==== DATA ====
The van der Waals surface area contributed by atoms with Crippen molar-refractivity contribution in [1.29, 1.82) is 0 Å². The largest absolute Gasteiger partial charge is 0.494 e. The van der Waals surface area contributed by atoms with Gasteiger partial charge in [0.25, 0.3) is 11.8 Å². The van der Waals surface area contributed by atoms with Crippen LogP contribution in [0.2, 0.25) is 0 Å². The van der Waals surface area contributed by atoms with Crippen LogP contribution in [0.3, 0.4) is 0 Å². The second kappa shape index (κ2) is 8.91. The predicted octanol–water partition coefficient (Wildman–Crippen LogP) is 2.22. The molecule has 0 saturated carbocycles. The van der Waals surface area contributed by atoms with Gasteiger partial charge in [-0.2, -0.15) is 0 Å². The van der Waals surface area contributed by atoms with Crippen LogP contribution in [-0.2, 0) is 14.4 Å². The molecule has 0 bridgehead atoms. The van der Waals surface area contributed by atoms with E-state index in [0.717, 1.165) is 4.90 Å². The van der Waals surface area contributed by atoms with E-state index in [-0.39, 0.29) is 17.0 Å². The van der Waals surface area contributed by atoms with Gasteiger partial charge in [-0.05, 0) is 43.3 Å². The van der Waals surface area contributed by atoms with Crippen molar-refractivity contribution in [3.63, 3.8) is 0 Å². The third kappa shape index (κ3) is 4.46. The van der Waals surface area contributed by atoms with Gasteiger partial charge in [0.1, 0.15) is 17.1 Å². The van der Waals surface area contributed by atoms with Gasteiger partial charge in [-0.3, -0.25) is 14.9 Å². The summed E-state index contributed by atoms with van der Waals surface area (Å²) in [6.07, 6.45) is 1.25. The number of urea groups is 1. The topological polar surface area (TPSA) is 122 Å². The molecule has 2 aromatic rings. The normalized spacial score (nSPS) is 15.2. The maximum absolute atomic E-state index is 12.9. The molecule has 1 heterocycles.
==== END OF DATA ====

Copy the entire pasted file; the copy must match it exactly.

The van der Waals surface area contributed by atoms with Crippen molar-refractivity contribution in [1.29, 1.82) is 0 Å². The largest absolute Gasteiger partial charge is 0.494 e. The van der Waals surface area contributed by atoms with Gasteiger partial charge in [0.25, 0.3) is 11.8 Å². The van der Waals surface area contributed by atoms with Crippen LogP contribution in [0.2, 0.25) is 0 Å². The van der Waals surface area contributed by atoms with Crippen LogP contribution in [0.3, 0.4) is 0 Å². The second kappa shape index (κ2) is 8.91. The predicted octanol–water partition coefficient (Wildman–Crippen LogP) is 2.22. The molecule has 0 saturated carbocycles. The van der Waals surface area contributed by atoms with Gasteiger partial charge in [-0.2, -0.15) is 0 Å². The van der Waals surface area contributed by atoms with Crippen LogP contribution in [-0.2, 0) is 14.4 Å². The molecule has 0 bridgehead atoms. The van der Waals surface area contributed by atoms with E-state index in [0.717, 1.165) is 4.90 Å². The van der Waals surface area contributed by atoms with E-state index in [-0.39, 0.29) is 17.0 Å². The van der Waals surface area contributed by atoms with Gasteiger partial charge in [-0.05, 0) is 43.3 Å². The van der Waals surface area contributed by atoms with Crippen molar-refractivity contribution in [3.63, 3.8) is 0 Å². The third kappa shape index (κ3) is 4.46. The van der Waals surface area contributed by atoms with Gasteiger partial charge in [0.1, 0.15) is 17.1 Å². The van der Waals surface area contributed by atoms with Gasteiger partial charge in [-0.3, -0.25) is 14.9 Å². The summed E-state index contributed by atoms with van der Waals surface area (Å²) in [6.07, 6.45) is 1.25. The number of urea groups is 1. The topological polar surface area (TPSA) is 122 Å². The molecule has 2 aromatic rings. The normalized spacial score (nSPS) is 15.2. The maximum absolute atomic E-state index is 12.9. The molecule has 1 heterocycles.